The high sensitivity associated with breast MRI makes it an effective tool for detecting breast cancer, but the costs and long acquisition times have kept it from being embraced as a supplemental screening option. Researchers at one institution adopted an abbreviated protocol (AP) for breast MRI for patients with dense breasts, discussing their process in the American Journal of Roentgenology.
It took a full year to implement the protocol as a screening option, the authors noted, as it involves making key decisions and getting various stakeholders on board. These are four key steps providers must take to make such a protocol a reality:
1. Finalize the protocol
The first step, of course, was finalizing the protocol. After reviewing the work of prior researchers, the team chose a protocol that included “localizer sequences, an axial T2-weighted STIR sequence and an axial T1-weighted sequence with fat saturation before and after IV administration of gadolinium-based contrast material.” It had an acquisition time of less than 10 minutes, and three AP MRI examinations would be scheduled for a single 1-hour time slot.
The gadolinium involved in the protocol was something to keep in mind, the authors noted, due to the ongoing question of whether or not gadolinium is retained in the brain after enhanced MRI examinations.
2. Sort out the pricing and billing details
The AP MRI had to be a self-pay procedure, the authors added, because there is no CPT code for AP MRI examinations.
“Other radiology self-pay screening tests at our institution, such as unenhanced lung cancer CT screening and cardiac scoring, were used as precedents to determine the pricing of AP breast MRI,” wrote Holly Marshall, MD, department of radiology at University Hospitals Cleveland Medical Center, and colleagues. “Our price is substantially lower than that of the full breast MRI protocol. Many patients with high-deductible insurance plans have a lower out-of-pocket expense for AP breast MRI than for the full protocol.”
3. Determine how patients will be reached
After undergoing a breast cancer screening mammogram, patients with heterogeneously dense or extremely dense breasts would receive an informational pamphlet. The document explained the basic science behind breast density and listed some potential supplemental screening options, including the AP MRI examination or whole-breast ultrasound.
“This informational pamphlet encourages women who think they may be at high risk of breast cancer to make an appointment with our high-risk clinic, where they can discuss the pros and cons of supplemental screening and which modality is best for them,” the authors wrote. “The pamphlet includes a link to our website, which gives more information to patients who still have questions about AP MRI screening and whether it is appropriate for them.”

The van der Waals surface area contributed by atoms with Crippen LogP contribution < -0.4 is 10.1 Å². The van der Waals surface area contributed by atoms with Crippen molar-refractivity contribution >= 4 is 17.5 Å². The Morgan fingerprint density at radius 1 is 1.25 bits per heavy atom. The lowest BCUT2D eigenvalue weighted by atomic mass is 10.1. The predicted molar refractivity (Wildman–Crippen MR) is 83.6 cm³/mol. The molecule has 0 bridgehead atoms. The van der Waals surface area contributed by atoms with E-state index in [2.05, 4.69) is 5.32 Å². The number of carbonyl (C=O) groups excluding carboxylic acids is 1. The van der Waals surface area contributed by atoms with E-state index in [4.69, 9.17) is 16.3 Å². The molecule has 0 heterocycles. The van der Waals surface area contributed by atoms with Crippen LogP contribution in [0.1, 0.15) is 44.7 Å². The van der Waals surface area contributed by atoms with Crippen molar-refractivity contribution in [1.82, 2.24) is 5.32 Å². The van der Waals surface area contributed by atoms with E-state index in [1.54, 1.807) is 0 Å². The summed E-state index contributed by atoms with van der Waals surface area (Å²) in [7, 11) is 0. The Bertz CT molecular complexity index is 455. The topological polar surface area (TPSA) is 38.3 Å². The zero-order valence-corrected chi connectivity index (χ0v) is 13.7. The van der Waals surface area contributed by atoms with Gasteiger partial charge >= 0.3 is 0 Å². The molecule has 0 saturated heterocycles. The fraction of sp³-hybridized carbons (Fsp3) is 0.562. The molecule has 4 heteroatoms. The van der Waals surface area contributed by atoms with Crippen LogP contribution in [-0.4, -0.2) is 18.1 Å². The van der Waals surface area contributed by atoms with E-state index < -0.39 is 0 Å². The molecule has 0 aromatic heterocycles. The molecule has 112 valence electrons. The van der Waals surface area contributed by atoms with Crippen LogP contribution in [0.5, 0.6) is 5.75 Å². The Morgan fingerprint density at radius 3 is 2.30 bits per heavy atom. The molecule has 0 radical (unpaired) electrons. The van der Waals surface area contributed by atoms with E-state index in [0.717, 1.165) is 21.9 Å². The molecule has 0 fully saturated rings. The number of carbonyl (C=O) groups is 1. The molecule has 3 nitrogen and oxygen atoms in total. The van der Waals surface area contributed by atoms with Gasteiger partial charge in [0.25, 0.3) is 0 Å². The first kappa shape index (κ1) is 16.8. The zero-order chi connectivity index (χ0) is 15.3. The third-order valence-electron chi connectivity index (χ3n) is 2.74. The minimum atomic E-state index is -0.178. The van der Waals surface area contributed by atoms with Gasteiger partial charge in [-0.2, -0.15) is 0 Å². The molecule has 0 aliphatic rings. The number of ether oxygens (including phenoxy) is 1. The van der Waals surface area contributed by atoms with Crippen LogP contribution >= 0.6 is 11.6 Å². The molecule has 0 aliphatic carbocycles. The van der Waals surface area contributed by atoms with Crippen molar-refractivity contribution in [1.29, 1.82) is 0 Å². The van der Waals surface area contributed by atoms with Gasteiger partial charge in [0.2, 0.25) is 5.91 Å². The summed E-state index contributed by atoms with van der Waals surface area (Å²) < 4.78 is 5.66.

4. Communicate with your colleagues
Getting everything up to speed is a key aspect of any implementation process.
“The idea of AP breast MRI was initially presented to the leadership team of our breast program, which includes surgeons, medical oncologists, radiation oncologists, pathologists, medical breast clinicians, and providers of survivorship care,” the authors wrote. “We sought feedback and suggestions. A simple name for the study that is easy to distinguish from the full protocol was essential. We decided on Fast MRI and used this throughout the informational campaign.”
The electronic medical record was also updated so that it was crystal clear how physicians can order these examinations. Referring clinicians were also told that if they were ever unsure if a patient should be considered, they could make an appointment to discuss the matter in greater detail and “help the patient make an informed decision.”
“The days of personalized screening have arrived,” the authors wrote. “We believe it is vital to our breast imaging practice to educate patients about their breast density and to offer multiple screening options, particularly to patients with dense breast tissue, to maximize the impact of screening on the morbidity and mortality of breast cancer.”